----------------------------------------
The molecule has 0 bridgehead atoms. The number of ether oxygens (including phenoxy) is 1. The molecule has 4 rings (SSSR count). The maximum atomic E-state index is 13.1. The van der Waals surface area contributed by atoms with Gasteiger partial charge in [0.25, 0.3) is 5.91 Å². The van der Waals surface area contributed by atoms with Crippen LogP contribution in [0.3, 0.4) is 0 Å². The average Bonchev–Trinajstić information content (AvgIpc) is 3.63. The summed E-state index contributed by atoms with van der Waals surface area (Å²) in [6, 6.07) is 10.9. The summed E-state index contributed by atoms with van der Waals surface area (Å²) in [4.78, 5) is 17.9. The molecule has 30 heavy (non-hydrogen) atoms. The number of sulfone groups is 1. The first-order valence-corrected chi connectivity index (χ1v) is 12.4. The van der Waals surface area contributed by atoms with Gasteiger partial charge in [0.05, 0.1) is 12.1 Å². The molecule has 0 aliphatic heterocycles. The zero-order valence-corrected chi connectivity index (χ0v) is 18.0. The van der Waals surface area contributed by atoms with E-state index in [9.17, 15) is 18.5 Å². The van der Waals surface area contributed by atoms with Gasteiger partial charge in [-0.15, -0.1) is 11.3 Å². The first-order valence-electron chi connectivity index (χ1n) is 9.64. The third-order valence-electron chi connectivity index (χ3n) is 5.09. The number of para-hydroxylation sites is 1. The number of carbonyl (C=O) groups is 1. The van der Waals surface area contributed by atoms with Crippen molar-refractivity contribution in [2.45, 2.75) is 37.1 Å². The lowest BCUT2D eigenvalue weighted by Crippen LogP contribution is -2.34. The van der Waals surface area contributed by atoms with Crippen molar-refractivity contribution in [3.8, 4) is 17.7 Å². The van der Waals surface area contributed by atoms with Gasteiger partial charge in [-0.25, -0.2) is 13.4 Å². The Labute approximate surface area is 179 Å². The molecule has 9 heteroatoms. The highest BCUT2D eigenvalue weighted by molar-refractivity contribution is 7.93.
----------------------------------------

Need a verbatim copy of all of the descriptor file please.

The molecule has 0 bridgehead atoms. The number of ether oxygens (including phenoxy) is 1. The molecule has 4 rings (SSSR count). The maximum atomic E-state index is 13.1. The van der Waals surface area contributed by atoms with Gasteiger partial charge in [0.25, 0.3) is 5.91 Å². The van der Waals surface area contributed by atoms with Crippen LogP contribution in [0.3, 0.4) is 0 Å². The average Bonchev–Trinajstić information content (AvgIpc) is 3.63. The summed E-state index contributed by atoms with van der Waals surface area (Å²) in [6, 6.07) is 10.9. The summed E-state index contributed by atoms with van der Waals surface area (Å²) in [4.78, 5) is 17.9. The molecule has 30 heavy (non-hydrogen) atoms. The number of sulfone groups is 1. The first-order valence-corrected chi connectivity index (χ1v) is 12.4. The van der Waals surface area contributed by atoms with Gasteiger partial charge in [0.05, 0.1) is 12.1 Å². The molecule has 0 aliphatic heterocycles. The zero-order valence-corrected chi connectivity index (χ0v) is 18.0. The van der Waals surface area contributed by atoms with E-state index in [9.17, 15) is 18.5 Å². The van der Waals surface area contributed by atoms with Gasteiger partial charge in [-0.15, -0.1) is 11.3 Å². The first-order valence-electron chi connectivity index (χ1n) is 9.64. The third-order valence-electron chi connectivity index (χ3n) is 5.09. The number of para-hydroxylation sites is 1. The number of carbonyl (C=O) groups is 1. The van der Waals surface area contributed by atoms with Crippen molar-refractivity contribution in [2.45, 2.75) is 37.1 Å². The lowest BCUT2D eigenvalue weighted by Crippen LogP contribution is -2.34. The van der Waals surface area contributed by atoms with Crippen molar-refractivity contribution in [3.8, 4) is 17.7 Å². The van der Waals surface area contributed by atoms with Gasteiger partial charge in [-0.25, -0.2) is 13.4 Å². The Labute approximate surface area is 179 Å². The molecule has 9 heteroatoms. The highest BCUT2D eigenvalue weighted by molar-refractivity contribution is 7.93.